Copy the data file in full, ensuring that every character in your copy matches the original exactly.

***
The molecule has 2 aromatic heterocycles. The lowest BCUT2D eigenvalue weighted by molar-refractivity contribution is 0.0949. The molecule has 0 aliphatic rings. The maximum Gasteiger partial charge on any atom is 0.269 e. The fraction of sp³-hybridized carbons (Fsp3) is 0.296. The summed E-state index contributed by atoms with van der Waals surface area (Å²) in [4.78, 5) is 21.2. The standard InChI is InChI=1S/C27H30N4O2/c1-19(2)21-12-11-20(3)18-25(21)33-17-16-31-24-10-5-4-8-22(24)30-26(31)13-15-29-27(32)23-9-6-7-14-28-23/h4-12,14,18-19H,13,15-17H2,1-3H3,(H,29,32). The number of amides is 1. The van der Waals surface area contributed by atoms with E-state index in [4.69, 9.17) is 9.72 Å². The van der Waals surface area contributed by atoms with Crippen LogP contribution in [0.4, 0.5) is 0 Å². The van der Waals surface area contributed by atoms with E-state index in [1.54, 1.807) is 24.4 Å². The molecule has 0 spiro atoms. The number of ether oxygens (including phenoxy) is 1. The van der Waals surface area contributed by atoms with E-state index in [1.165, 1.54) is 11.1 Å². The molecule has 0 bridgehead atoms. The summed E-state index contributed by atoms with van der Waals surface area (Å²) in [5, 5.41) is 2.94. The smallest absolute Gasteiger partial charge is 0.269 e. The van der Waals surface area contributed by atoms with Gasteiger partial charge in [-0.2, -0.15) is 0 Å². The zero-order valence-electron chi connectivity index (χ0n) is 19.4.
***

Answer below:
The molecule has 2 aromatic heterocycles. The lowest BCUT2D eigenvalue weighted by molar-refractivity contribution is 0.0949. The molecule has 0 aliphatic rings. The maximum Gasteiger partial charge on any atom is 0.269 e. The fraction of sp³-hybridized carbons (Fsp3) is 0.296. The summed E-state index contributed by atoms with van der Waals surface area (Å²) in [4.78, 5) is 21.2. The standard InChI is InChI=1S/C27H30N4O2/c1-19(2)21-12-11-20(3)18-25(21)33-17-16-31-24-10-5-4-8-22(24)30-26(31)13-15-29-27(32)23-9-6-7-14-28-23/h4-12,14,18-19H,13,15-17H2,1-3H3,(H,29,32). The number of amides is 1. The van der Waals surface area contributed by atoms with E-state index in [4.69, 9.17) is 9.72 Å². The van der Waals surface area contributed by atoms with Crippen LogP contribution in [0.4, 0.5) is 0 Å². The van der Waals surface area contributed by atoms with E-state index in [1.54, 1.807) is 24.4 Å². The molecule has 0 spiro atoms. The number of ether oxygens (including phenoxy) is 1. The van der Waals surface area contributed by atoms with E-state index in [1.165, 1.54) is 11.1 Å². The molecule has 0 bridgehead atoms. The summed E-state index contributed by atoms with van der Waals surface area (Å²) in [5, 5.41) is 2.94. The smallest absolute Gasteiger partial charge is 0.269 e. The van der Waals surface area contributed by atoms with Gasteiger partial charge in [-0.2, -0.15) is 0 Å². The zero-order valence-electron chi connectivity index (χ0n) is 19.4.